Upolu and Savaii, the two main Samoan islands, are real gems. In our previous post, ' A culture of community', we focused on the people and culture of Samoa. This time around we try to present the natural beauty of the islands and the best spots to visit in Beautiful Samoa.
First though, we arrived in Samoa in the midst of an International Paddling regatta. The beach in front of Aggie Gray's hotel was covered in canoes and the town was full of athletic looking islanders.
There was plenty of drama for the spectators. The 'blue riband' event was saved as the last race: the Men's Open, over 24km. Coming back into the bay, a Tahitian led comfortably but, with just a few hundred metres left, he 'blew up'. As he struggled to complete the course, the Hawaii boat passed him, winning by a matter of seconds.
There are several interesting hikes on the islands. For the more adventurous, book a guide with the Samoan tourist board for a 3 day hike to the top of the highest volcano on Savaii, staying in Samoan villages along the route.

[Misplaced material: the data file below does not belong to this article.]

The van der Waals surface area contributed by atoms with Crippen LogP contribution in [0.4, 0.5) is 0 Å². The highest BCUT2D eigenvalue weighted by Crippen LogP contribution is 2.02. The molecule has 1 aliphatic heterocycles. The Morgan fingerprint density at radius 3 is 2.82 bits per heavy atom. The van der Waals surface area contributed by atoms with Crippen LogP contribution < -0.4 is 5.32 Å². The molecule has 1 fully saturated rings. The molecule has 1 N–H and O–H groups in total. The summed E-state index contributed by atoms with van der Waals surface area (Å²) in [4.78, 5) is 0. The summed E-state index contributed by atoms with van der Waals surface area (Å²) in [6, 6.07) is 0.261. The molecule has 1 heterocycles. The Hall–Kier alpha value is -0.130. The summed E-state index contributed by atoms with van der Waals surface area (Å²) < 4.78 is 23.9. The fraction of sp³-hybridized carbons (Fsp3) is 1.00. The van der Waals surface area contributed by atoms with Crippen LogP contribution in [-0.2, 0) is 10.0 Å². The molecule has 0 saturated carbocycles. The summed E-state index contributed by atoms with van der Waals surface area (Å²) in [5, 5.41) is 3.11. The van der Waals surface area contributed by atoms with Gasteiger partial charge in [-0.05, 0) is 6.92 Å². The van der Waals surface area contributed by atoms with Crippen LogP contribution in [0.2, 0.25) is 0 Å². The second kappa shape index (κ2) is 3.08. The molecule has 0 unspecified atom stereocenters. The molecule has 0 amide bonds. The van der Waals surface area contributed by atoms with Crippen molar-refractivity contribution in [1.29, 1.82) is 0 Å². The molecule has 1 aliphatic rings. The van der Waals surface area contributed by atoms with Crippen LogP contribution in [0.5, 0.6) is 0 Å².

We were more conservative but still enjoyed a (rather muddy) hike to Lake Lanato'o, Upolu (see top picture, courtesy Susan, SV Freya).
On Savaii we hiked to the crater of Mount Matavanu. The trail to the crater rim was built by 'Da crater man' who, single-handedly, turned it into a tourist attraction. For 25 years, until 2019, he led almost 1000 guided tours to the rim. Unfortunately he is now sick and confined to his Fale (house) in the village at the base of the mountain. We paid him a visit to hear his stories. The opportunity to have his picture taken with Annick certainly seemed to cheer him up!
The hike itself could be either easy, medium or hard depending on the starting point. With a four wheel drive it is possible to get within 500m of the crater rim, leaving only a short stroll. Alternatively, you can drive/take a taxi along a bumpy track to within 3.5 km, leaving a 2-3 hour round trip hike. Finally, you could start from the last village and enjoy a 7hr, 18km round trip. We chose this option and enjoyed lovely views as the track took us inland past coconut and banana plantations followed by farm land used for grazing cattle. Although still passable, the final 500m of the hike has not been 'tended' since 2019 and is starting to get very overgrown in places.